At any rate, Waud left us with the only rendering--eyewitness or not--of what the West Woods "beyond the Dunker Ch[urch]" probably looked like sometime between 9 and 10 a.m. on September 17--and to me, that is remarkable.

Photo by Timothy H. O'Sullivan (for Gardner Studios), Gettysburg, July 1863. Library of Congress; Sketch of First Virginia Cavalry by Alfred Waud, Library of Congress; Sketch of Action in the West Woods by Alfred Waud, Library of Congress.

Thursday, May 7, 2009

The Mary Grove Locher Cabin, Poffenberger Farmstead: Part II

In an earlier entry (Poffenberger Farmstead--Rock Ledges, April 5) , I posted pictures of the rock ledges that provided cover for Semmes' and Grigsby's brigades as they advanced into action against Gorman's brigade in the West Woods. The ledges, which are present everywhere on the battlefield, are limestone outcroppings that are part of the geologic Antietam Formation.

Sometime this year at the International Conference on Military Geology and Geography in Vienna, Robert C. Whisonant will present a paper titled "No Place to Run, No Place to Hide" which will assess geology's effect on casualties. For a preview of his argument, look at a short note posted in the Civil War Librarian (see below), where Whisonant and Judy Ehlen, both geologists at Radford University, find a correlation between high casualties and the battlefield's geological formations.

"'Military people have known for thousands of years that you want to have the high ground," says Whisonant. "But there's a reason for the terrain, and that's geology.' At Antietam, for instance, the battle in Miller's Cornfield produced about half of the day's casualties in several battles, because it creates flat, open fields that proved deadly for the lines of riflemen that dominated 19th-century warfare. By contrast, a nearby struggle with a similar number of soldiers at Antietam saw fewer than half as many casualties, in part due to the dolomite rock that produced more rugged terrain." (quote from, Geology and the Civil War, Reeves Wideman , in Chronicle of Higher Education, November 21, 2008 and posted to Civil War Librarian, November 19, 2008.)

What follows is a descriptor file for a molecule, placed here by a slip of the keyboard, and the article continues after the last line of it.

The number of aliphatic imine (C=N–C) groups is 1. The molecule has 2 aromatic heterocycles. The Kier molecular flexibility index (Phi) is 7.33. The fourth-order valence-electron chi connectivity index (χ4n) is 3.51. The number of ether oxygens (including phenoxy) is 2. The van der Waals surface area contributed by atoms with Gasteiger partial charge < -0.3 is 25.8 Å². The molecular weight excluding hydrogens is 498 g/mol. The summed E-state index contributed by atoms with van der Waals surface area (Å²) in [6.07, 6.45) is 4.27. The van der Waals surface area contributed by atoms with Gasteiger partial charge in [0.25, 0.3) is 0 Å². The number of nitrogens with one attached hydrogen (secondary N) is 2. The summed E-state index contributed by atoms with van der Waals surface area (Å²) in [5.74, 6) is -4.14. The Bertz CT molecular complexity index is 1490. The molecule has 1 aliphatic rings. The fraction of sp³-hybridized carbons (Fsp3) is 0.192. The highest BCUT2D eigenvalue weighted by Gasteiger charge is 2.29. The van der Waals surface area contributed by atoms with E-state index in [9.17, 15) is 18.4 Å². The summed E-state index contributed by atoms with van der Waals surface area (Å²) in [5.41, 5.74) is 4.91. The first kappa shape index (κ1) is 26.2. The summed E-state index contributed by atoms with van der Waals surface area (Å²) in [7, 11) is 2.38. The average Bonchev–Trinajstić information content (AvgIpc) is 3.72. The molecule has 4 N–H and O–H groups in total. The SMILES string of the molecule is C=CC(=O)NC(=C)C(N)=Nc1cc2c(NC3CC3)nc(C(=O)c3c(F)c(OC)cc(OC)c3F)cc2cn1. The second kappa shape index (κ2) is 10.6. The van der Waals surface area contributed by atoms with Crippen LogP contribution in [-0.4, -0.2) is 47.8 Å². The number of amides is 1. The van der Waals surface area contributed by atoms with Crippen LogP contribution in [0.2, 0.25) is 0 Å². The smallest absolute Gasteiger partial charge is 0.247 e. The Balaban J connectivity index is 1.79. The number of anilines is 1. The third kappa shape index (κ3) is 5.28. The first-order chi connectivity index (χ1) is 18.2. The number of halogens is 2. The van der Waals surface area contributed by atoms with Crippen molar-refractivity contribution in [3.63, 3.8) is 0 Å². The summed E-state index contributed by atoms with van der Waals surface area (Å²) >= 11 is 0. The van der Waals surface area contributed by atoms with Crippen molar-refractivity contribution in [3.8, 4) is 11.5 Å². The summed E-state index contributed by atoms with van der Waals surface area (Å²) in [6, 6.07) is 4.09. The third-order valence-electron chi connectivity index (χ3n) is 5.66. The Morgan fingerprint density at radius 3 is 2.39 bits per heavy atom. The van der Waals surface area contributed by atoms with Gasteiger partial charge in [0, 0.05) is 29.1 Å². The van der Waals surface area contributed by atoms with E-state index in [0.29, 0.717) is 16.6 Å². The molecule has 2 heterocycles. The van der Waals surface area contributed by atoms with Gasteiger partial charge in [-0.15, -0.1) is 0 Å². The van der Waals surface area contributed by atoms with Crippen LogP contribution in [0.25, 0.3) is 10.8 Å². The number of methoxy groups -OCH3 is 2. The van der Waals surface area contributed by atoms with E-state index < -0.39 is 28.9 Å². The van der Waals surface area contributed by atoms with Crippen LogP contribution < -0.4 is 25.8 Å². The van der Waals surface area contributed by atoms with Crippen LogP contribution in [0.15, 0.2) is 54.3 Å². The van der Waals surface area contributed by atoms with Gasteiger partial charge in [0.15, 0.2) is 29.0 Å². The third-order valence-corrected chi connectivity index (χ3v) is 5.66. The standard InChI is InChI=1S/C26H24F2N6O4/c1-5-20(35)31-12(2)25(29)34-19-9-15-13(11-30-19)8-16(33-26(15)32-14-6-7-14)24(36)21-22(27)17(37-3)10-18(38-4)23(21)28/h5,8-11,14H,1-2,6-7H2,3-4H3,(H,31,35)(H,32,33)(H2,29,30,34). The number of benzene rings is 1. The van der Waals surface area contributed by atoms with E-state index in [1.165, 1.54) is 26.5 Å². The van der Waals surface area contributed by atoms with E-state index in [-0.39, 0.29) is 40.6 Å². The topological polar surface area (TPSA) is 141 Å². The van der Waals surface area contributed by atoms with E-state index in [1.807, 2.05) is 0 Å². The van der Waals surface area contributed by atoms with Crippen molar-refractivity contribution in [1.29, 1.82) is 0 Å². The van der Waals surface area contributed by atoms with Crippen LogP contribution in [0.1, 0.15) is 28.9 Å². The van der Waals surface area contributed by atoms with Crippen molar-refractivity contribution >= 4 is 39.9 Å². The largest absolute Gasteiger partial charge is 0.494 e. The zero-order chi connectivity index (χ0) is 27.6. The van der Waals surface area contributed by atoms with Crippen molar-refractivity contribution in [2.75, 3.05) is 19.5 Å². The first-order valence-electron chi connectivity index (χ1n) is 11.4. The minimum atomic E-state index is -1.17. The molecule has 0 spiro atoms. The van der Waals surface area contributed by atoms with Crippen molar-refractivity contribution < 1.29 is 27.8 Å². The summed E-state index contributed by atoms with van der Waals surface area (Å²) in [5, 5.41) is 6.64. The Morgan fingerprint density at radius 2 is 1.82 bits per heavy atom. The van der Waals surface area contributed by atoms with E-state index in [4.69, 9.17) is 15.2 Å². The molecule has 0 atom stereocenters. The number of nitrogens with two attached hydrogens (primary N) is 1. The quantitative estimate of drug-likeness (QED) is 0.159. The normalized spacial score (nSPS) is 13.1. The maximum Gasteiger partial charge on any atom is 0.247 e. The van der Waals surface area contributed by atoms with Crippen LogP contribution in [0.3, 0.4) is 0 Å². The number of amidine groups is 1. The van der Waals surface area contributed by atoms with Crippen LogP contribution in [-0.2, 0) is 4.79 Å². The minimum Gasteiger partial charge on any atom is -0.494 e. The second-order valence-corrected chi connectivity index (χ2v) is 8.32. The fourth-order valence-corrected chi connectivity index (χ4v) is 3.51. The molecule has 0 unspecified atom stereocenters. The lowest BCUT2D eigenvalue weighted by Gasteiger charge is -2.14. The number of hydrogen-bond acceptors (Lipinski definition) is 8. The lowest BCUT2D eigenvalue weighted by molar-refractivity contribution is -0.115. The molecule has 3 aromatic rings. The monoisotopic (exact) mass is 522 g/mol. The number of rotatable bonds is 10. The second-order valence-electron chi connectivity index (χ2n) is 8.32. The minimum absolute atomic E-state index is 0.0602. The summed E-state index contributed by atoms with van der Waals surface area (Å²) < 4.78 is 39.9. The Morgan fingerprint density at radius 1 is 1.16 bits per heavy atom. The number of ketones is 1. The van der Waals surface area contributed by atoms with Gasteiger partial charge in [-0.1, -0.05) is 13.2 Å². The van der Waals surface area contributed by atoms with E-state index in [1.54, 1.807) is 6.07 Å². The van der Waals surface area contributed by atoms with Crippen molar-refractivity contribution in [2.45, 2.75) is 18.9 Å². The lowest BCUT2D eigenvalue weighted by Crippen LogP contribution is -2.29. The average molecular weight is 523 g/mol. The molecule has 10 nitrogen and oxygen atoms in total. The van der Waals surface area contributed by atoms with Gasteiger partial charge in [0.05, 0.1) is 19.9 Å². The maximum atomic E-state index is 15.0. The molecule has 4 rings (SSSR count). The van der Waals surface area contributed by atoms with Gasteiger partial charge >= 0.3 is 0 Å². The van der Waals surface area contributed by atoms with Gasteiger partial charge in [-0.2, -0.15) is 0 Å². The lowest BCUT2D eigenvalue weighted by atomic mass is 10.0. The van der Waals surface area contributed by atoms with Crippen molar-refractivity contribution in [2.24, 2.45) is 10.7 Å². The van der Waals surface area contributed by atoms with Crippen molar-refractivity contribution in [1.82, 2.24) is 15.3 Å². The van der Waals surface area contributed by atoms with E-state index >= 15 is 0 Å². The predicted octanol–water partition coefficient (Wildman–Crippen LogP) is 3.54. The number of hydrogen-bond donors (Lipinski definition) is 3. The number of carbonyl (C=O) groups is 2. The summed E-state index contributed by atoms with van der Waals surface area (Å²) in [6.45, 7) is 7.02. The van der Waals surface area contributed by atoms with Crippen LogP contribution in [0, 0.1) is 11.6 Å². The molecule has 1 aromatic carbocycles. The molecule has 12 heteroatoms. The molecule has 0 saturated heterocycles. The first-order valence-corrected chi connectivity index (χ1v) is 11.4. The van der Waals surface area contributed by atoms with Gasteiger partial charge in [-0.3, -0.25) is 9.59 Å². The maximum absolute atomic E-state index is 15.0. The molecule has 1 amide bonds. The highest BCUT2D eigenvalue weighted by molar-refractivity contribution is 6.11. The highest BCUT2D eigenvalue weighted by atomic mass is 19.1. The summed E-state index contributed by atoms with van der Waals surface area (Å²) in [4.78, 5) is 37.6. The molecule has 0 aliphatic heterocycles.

Left is a current map of the south section of the Poffenberger Farmstead showing the barn and the old road trace running through the property (click on it for a larger image).

The orientation of this map is such that the right side of the image is facing north. Gorman's brigade, and specifically the 15th Massachusetts, would be about 100 yards from the east end of the barn.

What this map shows that others do not are the the geological features that distinguish this site from the surrounding fields to the south and west. These are the rock outcroppings that gave cover to Semmes' and Grigsby's troops.

The second map shows the northern part of the property and the Mary Grove Locher cabin. Again, the stone outcroppings run through the farmstead. This is what the 15th Massachusetts faced on September 17.

The left map shows the Cultural Landscape Plan for the Poffenberger Farmstead showing the Mary Grove Locher Cabin (click to enlarge). This is what the National Park Service hopes the farmstead could be someday--restored to its September 1862 state--split rail fencing borders a restored road trace; to the east, the West Woods is reforested; and, the highway bypass is straightened to follow the farm road that connected the Poffenberger and Nicodemus farmsteads--and which for a short period of time divided the opposing brigades.